However, what is shared above are not rituals, at least not fully. They are intentional personal routines for self-care and therapeutic strategies for a person’s internal healing process to support their emotional and psychological integration, connection, and well-being.
Many of these healing and therapeutic practices are influenced by a dominant cultural value of transactional relating; what do I get from this in my healing journey? In the nature-based example, the psycho-therapeutic frame to nature connection doesn’t inherently extend, or teach about, the personhood of Forest, Tree, Moss, or the Spirit of a Place, and that we too are a part of this reciprocity of connection and have a place (and responsibility) to offer our generosity, care, and presence to them. The rituals of connection hasn't included the value inherent in being in relationship with ‘nature’, outside of needing something for oneself.
If we are not careful, the very healing rituals that are prescribed to stave off isolation and loneliness in any healing journey, instead deepen a sense of aloneness and disconnection.
The rituals are one-sided and self-focused; they have been stripped of their relational essence. We do not receive the ritual's healing balm of knowing we matter inside a deeply relational community of beings, or within a relationship that continues with the deceased and supports their rite of passage of death. Rather, we have received an affirmation that we are moving forward in our healing. We may receive a sense of self-efficacy and agency that we can do something with our own pain, grief, and disconnection, which is an important part of healing. And yet, it is not the full story - something is still missing.
Ritual is deeply relational and inherently about reciprocity - reciprocity with Others, whether those others are friends, family, community, Spirit, ancestors, recently deceased, deities, plant ones, tree elders, animal spirits, the animate ecology, spirit of place and land, cosmic movements and beyond, that we are embedded within.
When ritual is held in its fullness of relational reciprocity, it takes us out of self-focus and instead right-sizes us in the belonging of things, which is inherently a healing experience of our wholeness and interdependence. It both minimizes our self-focus while in the same moment affirms our significance.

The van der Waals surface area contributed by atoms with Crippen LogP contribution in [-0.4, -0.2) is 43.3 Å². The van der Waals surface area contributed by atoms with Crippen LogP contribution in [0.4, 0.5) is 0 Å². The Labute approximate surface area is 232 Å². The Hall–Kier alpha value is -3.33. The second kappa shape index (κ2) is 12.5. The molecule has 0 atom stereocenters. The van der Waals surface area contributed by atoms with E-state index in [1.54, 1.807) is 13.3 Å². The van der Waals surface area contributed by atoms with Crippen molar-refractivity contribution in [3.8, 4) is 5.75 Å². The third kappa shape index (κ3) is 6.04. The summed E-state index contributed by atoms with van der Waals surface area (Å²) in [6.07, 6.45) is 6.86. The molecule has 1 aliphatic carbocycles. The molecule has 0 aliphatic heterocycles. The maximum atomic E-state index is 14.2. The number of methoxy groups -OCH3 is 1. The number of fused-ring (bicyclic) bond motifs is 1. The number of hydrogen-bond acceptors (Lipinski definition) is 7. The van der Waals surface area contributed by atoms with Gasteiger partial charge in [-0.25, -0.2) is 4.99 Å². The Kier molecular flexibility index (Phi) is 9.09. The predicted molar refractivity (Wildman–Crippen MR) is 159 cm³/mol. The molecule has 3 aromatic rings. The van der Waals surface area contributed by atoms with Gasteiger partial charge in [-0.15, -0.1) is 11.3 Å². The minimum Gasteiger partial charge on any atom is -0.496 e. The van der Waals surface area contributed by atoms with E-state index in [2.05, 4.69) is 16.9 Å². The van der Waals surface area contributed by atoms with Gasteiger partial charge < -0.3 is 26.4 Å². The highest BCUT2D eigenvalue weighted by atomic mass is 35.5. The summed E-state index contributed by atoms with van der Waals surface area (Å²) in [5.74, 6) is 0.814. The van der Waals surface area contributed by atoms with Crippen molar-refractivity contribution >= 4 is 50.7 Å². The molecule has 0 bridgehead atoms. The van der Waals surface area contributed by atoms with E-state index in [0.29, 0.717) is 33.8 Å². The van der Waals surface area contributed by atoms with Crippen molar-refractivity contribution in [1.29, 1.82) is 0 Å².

In this way, our personal healing needs are met as part of the reciprocity. We may offer prayers, song, food, beauty, witnessing, and presence to ritually honour and relate to Others while at times also ritually asking for healing support, which might include offering our grief as love to Other. Our ongoing relationship is the focus, the central ritual intention, and from this personal healing is but one beneficial aspect.
In the fullness of ritual, we human people are reminded of our inherent worthiness as members of a broader community of animate beings and within cyclical living/dying story lines. Ritual-as-relationship is what reminds us we are not alone; that are held in the larger stories and ecology of inter-relationships that influence us and that we influence. We are reminded to extend our connection to Others who also need and value our presence, attunement and capacity to see and know them.
Ritual reminds us that we are always connected to, and changed by, a rich and diverse ecosystem of beings, all participating in the ongoing belonging and unfolding of life and death alongside one another. Our well-being is rooted in the reciprocity of this embeddedness.
Design for Rituals of Letting Go: An Embodiment Perspective on Disposal Practices Informed by Grief Therapy. Corina Sas, Lancaster University, Steve Whittaker, University of California at Santa Cruz, John Zimmerman, Carnegie Mellon University
Rituals and Ceremonies for Grieving: Turning Pain into Power. Terri Daniel, DMin, CT, CCTP, San Franciso Theological Seminary.
The Nature Cure by James Hamblin, article published in The Atlantic
Shauna Janz, MA is a teacher, mentor, and facilitator at the crossroads of grief, trauma, ritual and ancestral healing. She is the founder of Sacred Grief offering immersive online programs for folks interested in deepening their skills in these areas.